Surgery ends five-year ordeal for chronic migraine sufferer
By Jan Jarvis
Every day for five years, Stacy Cook closed the curtains of her Southeast Texas home and retreated into the darkness.
Even then, the headaches followed her.
“I couldn’t get away from the pain,” she said. “It was like a knife going deep into my temple.”
The 32-year-old mother tried a variety of treatments, including medications and steroid injections, but the pain would not go away. When she had to go outdoors, she hid behind dark sunglasses and under a hoodie. Most of the time, she stayed inside.
“The thought of facing the sunlight was too scary,” Mrs. Cook said. “It took all the strength I could muster to go outside.”
She had reached her breaking point when she heard about a relatively new type of migraine surgery being performed by physicians at UT Southwestern Medical Center. An online search led her to Dr. Bardia Amirlak, Assistant Professor of Plastic Surgery.
The surgery has helped migraine and chronic headache sufferers by pinpointing trigger points that lead to severe headaches, Dr. Amirlak said.
The treatment involves using Botox or nerve blocks to detect trigger sites that compress, irritate, or entrap nerves, which can cause migraines or chronic headaches. If the Botox or nerve block lessens the pain, surgery to decompress the targeted nerve should be considered as the next step, Dr. Amirlak said. In some cases, surgery works even when the patient does not respond to Botox.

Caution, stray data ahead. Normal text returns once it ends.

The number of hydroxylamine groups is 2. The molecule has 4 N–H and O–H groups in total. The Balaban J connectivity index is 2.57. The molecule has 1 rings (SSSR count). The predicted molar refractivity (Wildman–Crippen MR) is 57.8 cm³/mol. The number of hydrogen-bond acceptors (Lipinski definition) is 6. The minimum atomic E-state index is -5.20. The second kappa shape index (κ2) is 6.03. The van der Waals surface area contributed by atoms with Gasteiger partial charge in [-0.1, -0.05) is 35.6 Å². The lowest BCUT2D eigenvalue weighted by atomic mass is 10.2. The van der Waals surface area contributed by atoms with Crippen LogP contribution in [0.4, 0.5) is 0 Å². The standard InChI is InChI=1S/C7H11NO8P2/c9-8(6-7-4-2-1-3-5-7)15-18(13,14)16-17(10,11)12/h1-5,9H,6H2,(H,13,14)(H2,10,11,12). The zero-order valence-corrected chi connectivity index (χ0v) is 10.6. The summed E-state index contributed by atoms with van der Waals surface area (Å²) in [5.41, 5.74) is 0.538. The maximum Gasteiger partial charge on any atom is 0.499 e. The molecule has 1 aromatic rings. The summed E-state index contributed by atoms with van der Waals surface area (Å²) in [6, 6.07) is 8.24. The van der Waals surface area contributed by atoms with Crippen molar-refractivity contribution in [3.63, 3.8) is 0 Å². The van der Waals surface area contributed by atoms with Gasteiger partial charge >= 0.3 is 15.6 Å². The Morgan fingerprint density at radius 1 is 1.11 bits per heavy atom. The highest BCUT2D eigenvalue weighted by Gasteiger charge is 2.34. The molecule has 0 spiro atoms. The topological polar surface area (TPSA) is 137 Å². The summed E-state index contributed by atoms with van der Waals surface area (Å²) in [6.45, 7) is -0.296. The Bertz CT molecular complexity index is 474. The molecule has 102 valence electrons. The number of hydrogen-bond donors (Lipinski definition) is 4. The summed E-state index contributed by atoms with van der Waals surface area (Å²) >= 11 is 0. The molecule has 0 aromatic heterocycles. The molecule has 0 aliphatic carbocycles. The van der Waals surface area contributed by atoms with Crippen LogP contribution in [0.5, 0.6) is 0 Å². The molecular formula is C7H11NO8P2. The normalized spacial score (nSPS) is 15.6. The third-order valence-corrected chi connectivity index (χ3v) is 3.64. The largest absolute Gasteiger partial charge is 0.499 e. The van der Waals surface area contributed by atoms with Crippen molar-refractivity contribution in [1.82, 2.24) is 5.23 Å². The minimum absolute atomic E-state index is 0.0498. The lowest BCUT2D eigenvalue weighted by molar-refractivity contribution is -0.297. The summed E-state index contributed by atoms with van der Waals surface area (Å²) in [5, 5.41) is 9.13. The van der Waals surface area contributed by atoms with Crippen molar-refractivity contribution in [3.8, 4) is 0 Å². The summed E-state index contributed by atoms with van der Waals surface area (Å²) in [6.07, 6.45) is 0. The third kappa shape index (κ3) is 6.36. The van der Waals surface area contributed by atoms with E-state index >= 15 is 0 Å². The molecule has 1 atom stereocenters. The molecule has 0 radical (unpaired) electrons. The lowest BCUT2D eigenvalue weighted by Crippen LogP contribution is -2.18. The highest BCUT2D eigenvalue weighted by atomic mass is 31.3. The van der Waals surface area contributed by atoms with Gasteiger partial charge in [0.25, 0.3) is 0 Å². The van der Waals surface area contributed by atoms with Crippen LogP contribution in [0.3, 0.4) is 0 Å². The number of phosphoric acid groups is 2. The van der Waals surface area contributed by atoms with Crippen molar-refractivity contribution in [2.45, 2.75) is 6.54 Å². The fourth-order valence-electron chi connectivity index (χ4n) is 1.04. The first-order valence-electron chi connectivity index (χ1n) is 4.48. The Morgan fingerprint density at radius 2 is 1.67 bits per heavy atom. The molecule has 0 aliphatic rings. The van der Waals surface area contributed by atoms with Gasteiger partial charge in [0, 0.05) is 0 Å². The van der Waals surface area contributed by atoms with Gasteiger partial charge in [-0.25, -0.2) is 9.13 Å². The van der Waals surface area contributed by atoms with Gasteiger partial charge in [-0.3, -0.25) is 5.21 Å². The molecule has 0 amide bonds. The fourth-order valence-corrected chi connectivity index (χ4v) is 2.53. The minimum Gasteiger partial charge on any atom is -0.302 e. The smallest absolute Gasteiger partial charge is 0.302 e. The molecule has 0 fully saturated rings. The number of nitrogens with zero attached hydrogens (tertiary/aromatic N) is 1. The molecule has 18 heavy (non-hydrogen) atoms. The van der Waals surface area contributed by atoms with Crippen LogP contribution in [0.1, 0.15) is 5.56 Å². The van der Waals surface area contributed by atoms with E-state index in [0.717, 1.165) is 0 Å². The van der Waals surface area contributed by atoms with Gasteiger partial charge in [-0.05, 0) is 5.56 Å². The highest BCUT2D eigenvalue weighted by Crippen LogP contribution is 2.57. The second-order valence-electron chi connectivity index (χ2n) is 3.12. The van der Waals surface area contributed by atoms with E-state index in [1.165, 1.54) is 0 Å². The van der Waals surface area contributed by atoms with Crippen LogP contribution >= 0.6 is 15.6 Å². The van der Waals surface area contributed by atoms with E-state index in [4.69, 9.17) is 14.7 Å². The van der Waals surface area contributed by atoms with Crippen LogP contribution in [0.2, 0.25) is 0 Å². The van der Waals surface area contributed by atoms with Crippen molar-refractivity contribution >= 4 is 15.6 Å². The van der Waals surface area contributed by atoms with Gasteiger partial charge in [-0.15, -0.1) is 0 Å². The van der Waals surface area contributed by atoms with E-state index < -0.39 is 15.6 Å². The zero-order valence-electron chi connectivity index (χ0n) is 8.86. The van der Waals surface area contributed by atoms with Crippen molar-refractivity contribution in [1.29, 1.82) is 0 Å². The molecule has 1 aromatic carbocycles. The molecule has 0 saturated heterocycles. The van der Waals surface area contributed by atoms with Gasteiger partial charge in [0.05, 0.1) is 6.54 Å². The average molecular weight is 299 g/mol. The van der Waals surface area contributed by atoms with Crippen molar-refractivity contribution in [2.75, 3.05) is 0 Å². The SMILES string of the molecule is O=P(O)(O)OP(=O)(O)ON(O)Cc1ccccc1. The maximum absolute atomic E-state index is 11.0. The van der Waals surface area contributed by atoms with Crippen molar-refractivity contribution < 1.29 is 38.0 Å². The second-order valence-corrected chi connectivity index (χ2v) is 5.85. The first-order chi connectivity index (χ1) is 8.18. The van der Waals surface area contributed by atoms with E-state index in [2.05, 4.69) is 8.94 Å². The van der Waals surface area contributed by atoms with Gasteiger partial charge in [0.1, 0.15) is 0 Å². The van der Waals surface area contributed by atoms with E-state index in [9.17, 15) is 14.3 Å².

The majority of migraine patients are candidates for this outpatient surgery, Dr. Amirlak said. The procedure involves severing tiny muscles and other tissues pressing on and irritating heachache-trigger nerves. The incisions are hidden beneath the forehead hairline and behind the nape of the neck.
The results are long-lasting, with 90 percent of patients experiencing a significant benefit from surgery, Dr. Amirlak said. In 60 percent of cases, he said, the headaches are completely eliminated.
Most people who opt for the procedure have not responded to other treatments or have experienced significant side effects from medication.
Mrs. Cook suffered from new daily persistent headache (NDPH), a variant of chronic headache that starts suddenly and causes chronic continuous pain, Dr. Amirlak said. She also had classic migraines.
After a consultation with Dr. Amirlak, Mrs. Cook decided to have the procedure, which takes less than 90 minutes, in December.
The day after surgery, Mrs. Cook said, she woke up for the first time in five years without a throbbing headache. Although she felt some discomfort from the incision, it was nothing like what she usually experienced.
When she returned to her home in Montgomery, a Texas town about 55 miles north of Houston, her husband asked if he could open the curtains, just a crack.
“I told him to just go ahead and open them,” she said. “For the first time, light didn’t seem unbearable.”
Since the surgery, Mrs. Cook has been able to go outdoors for a walk or play ball with her children, Liam, 9, Graham, 7, and Cameron, 5.
The family recently celebrated with a vacation to Disneyland, an experience that would have been unimaginable before the surgery.
“To have every day pain-free is just a miracle,” she said.